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By Sam Nussey
TOKYO (Reuters) -Sony Group Corp trimmed its profit forecast on Friday after a weak first quarter for its PlayStation business, which it blamed on waning consumer interest due to a lack of new games and an easing of COVID-19 constraints dampening stay-at-home gaming.
Sony said the business would draw support, however, from its upcoming game slate and as it addresses supply chain snags that have disrupted production of its hit PlayStation 5 console.
"Last quarter was just a bump in the road for Sony," said Serkan Toto, founder of the Kantan Games consultancy.
"It looks like Sony is actually now getting more and more PS5s into stores, especially in the U.S. and Europe."
Operating profit at Sony's key gaming unit fell 37% in the April to June quarter from a year ago, which Chief Financial Officer Hiroki Totoki blamed on a lack of top titles and the return of normalcy to people's lives amid the COVID-19 pandemic.
"The growth of the overall game market has decelerated as opportunities to go out have increased following a decline in COVID infections," Totoki said.
Sony cut the annual operating profit forecast for its gaming unit by 16%, citing an expected fall in games sales from external developers while booking expenses from an earlier-than-expected closing of its deal for "Halo" creator Bungie.
Its group-wide operating profit forecast for the year to next March was cut by 4% to 1.11 trillion yen ($8.37 billion).
Sony posted a 9.6% rise in first-quarter operating profit to 307 billion yen, beating analyst estimates, boosted by demand for its movies and television shows.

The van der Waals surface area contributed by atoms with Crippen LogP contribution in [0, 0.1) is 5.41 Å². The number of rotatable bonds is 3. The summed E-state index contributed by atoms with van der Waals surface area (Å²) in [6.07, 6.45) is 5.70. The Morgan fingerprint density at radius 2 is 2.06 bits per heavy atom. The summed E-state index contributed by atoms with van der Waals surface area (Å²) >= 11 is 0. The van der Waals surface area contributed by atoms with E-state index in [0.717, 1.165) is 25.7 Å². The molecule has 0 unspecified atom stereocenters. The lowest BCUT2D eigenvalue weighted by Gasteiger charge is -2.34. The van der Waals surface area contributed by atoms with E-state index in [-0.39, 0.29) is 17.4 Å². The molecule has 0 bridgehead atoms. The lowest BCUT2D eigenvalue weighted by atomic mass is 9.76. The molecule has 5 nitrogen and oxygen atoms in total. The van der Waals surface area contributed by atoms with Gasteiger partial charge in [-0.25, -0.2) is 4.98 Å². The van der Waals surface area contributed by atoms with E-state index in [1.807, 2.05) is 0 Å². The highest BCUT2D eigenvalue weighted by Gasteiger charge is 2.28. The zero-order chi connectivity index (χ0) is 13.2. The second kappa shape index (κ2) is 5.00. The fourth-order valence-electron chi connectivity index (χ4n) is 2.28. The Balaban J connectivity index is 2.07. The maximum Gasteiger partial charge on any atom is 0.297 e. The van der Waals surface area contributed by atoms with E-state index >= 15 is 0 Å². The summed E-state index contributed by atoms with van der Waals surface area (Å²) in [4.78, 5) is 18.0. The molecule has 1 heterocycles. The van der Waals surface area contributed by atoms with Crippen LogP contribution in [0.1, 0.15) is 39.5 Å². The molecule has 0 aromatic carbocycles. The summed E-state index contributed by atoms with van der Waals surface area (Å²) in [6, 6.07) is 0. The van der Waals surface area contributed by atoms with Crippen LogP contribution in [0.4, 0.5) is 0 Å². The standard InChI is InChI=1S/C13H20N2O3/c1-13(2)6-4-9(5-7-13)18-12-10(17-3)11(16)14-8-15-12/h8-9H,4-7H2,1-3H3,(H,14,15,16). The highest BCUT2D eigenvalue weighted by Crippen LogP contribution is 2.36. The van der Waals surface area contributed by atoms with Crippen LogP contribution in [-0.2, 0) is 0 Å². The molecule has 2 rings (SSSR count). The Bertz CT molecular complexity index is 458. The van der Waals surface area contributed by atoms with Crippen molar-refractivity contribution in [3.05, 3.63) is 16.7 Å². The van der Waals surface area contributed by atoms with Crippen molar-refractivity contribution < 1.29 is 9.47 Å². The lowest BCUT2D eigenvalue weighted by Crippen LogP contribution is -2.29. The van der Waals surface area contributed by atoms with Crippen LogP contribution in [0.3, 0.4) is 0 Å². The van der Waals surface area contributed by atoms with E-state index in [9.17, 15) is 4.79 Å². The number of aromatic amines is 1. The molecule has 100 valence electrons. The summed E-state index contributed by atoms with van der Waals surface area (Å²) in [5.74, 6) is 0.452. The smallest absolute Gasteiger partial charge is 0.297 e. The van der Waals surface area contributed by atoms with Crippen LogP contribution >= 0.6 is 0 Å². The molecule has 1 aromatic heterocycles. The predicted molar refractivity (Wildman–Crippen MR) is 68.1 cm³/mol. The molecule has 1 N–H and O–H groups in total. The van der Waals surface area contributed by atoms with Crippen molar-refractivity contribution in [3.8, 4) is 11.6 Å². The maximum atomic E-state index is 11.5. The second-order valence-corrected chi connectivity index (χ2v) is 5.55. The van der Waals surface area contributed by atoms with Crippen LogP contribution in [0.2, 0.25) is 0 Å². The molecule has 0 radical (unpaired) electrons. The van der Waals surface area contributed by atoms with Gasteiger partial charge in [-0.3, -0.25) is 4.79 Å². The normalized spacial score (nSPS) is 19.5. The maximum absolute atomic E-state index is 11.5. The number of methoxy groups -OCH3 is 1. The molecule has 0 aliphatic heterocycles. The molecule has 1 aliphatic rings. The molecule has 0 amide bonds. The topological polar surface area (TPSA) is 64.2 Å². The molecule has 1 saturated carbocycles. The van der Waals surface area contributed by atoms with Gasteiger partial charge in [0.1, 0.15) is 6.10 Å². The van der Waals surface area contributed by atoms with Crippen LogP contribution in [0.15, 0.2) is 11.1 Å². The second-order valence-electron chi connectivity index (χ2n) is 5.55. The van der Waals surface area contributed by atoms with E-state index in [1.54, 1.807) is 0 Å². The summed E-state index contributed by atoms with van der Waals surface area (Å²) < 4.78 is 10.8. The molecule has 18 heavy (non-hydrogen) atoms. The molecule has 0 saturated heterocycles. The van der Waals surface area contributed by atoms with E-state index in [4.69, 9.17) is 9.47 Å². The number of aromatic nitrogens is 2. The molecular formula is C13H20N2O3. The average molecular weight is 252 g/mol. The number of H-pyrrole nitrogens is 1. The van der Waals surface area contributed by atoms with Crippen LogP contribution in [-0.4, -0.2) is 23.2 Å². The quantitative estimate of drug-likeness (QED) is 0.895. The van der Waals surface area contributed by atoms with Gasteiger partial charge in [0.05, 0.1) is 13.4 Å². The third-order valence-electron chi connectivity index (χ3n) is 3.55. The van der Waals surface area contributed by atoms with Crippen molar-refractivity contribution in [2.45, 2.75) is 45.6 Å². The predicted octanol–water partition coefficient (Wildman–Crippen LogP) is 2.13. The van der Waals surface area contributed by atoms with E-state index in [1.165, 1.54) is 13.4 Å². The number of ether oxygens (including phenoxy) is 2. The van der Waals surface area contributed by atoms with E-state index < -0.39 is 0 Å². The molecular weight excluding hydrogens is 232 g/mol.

The conglomerate has said it aims to sell 18 million of its hit PS5 consoles this fiscal year as supply chain snarls ease and it ramps up production. It sold 11.5 million units in the year ended March.
"With recovery from the impact of the lockdown in Shanghai and improvement in component supply we are working to bring forward supply for the year-end holiday season," Totoki told a news briefing.
Sony sold 2.4 million PS5 units in the first quarter, only a slight increase from the same period a year earlier, while software sales slumped 26% to 47 million units.
Sony competes with Microsoft Corp, which is aggressively acquiring content to push to its Xbox Game Pass subscription service.
Sony's Redmond, Washington-based rival this week reported a decline in gaming revenues in its fourth quarter and upcoming high-profile game titles have been delayed.
PlayStation's pipeline includes hotly awaited titles such as a remake of "The Last of Us" in September and "God of War Ragnarok", due for release in November.
Sony shares closed flat ahead of earnings. The group's shares have lost around a fifth of their value this year, compared with a 3% drop in the blue-chip benchmark Nikkei 225.
($1 = 132.6600 yen)
(Reporting by Sam Nussey; Additional reporting by Nivedita Balu; Editing by Stephen Coates and Edmund Klamann)